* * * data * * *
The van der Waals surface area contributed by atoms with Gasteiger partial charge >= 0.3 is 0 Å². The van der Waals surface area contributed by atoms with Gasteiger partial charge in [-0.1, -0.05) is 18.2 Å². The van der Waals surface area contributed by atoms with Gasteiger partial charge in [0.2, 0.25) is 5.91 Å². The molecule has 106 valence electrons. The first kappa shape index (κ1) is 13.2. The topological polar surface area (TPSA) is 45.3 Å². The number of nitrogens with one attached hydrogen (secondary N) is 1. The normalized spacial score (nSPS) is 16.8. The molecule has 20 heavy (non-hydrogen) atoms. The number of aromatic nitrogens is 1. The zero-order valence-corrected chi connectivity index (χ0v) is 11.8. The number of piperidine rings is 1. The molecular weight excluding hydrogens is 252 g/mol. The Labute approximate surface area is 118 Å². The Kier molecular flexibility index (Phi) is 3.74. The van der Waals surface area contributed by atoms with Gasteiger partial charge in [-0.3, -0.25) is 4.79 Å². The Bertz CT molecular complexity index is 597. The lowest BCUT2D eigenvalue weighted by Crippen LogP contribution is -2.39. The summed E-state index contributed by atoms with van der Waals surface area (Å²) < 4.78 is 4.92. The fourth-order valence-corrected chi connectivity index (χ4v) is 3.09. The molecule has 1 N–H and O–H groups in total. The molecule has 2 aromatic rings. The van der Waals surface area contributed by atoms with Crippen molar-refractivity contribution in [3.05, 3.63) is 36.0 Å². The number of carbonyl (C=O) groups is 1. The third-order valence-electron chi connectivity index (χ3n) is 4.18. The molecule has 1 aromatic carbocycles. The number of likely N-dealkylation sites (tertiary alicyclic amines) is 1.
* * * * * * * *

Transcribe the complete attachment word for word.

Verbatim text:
The van der Waals surface area contributed by atoms with Gasteiger partial charge >= 0.3 is 0 Å². The van der Waals surface area contributed by atoms with Gasteiger partial charge in [-0.1, -0.05) is 18.2 Å². The van der Waals surface area contributed by atoms with Gasteiger partial charge in [0.2, 0.25) is 5.91 Å². The molecule has 106 valence electrons. The first kappa shape index (κ1) is 13.2. The topological polar surface area (TPSA) is 45.3 Å². The number of nitrogens with one attached hydrogen (secondary N) is 1. The normalized spacial score (nSPS) is 16.8. The molecule has 20 heavy (non-hydrogen) atoms. The number of aromatic nitrogens is 1. The zero-order valence-corrected chi connectivity index (χ0v) is 11.8. The number of piperidine rings is 1. The molecular weight excluding hydrogens is 252 g/mol. The Labute approximate surface area is 118 Å². The Kier molecular flexibility index (Phi) is 3.74. The van der Waals surface area contributed by atoms with Gasteiger partial charge in [-0.3, -0.25) is 4.79 Å². The Bertz CT molecular complexity index is 597. The lowest BCUT2D eigenvalue weighted by Crippen LogP contribution is -2.39. The summed E-state index contributed by atoms with van der Waals surface area (Å²) < 4.78 is 4.92. The fourth-order valence-corrected chi connectivity index (χ4v) is 3.09. The molecule has 1 N–H and O–H groups in total. The molecule has 2 aromatic rings. The van der Waals surface area contributed by atoms with Crippen molar-refractivity contribution in [3.05, 3.63) is 36.0 Å². The number of carbonyl (C=O) groups is 1. The third-order valence-electron chi connectivity index (χ3n) is 4.18. The molecule has 1 aromatic carbocycles. The number of likely N-dealkylation sites (tertiary alicyclic amines) is 1.